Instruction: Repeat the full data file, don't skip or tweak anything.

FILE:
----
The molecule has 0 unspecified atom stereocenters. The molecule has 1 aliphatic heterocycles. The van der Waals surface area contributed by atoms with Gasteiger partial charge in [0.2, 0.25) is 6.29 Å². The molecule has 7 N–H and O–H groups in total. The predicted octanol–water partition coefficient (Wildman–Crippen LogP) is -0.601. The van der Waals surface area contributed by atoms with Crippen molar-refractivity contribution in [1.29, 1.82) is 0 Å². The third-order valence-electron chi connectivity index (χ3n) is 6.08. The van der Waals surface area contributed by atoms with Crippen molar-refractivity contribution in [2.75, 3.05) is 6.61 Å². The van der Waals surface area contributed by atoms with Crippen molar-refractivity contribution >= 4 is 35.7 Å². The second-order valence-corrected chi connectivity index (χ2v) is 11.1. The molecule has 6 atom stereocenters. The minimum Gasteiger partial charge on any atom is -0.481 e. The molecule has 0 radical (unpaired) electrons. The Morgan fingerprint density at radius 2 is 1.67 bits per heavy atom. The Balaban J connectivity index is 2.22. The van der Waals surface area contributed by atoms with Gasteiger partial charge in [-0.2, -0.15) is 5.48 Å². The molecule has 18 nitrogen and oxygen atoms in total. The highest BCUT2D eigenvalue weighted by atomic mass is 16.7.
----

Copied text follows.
The molecule has 0 unspecified atom stereocenters. The molecule has 1 aliphatic heterocycles. The van der Waals surface area contributed by atoms with Gasteiger partial charge in [0.2, 0.25) is 6.29 Å². The molecule has 7 N–H and O–H groups in total. The predicted octanol–water partition coefficient (Wildman–Crippen LogP) is -0.601. The van der Waals surface area contributed by atoms with Crippen molar-refractivity contribution in [1.29, 1.82) is 0 Å². The third-order valence-electron chi connectivity index (χ3n) is 6.08. The van der Waals surface area contributed by atoms with Crippen molar-refractivity contribution in [2.75, 3.05) is 6.61 Å². The van der Waals surface area contributed by atoms with Crippen molar-refractivity contribution >= 4 is 35.7 Å². The second-order valence-corrected chi connectivity index (χ2v) is 11.1. The molecule has 6 atom stereocenters. The minimum Gasteiger partial charge on any atom is -0.481 e. The molecule has 0 radical (unpaired) electrons. The Morgan fingerprint density at radius 2 is 1.67 bits per heavy atom. The Balaban J connectivity index is 2.22. The van der Waals surface area contributed by atoms with Gasteiger partial charge in [-0.2, -0.15) is 5.48 Å². The molecule has 18 nitrogen and oxygen atoms in total. The highest BCUT2D eigenvalue weighted by atomic mass is 16.7.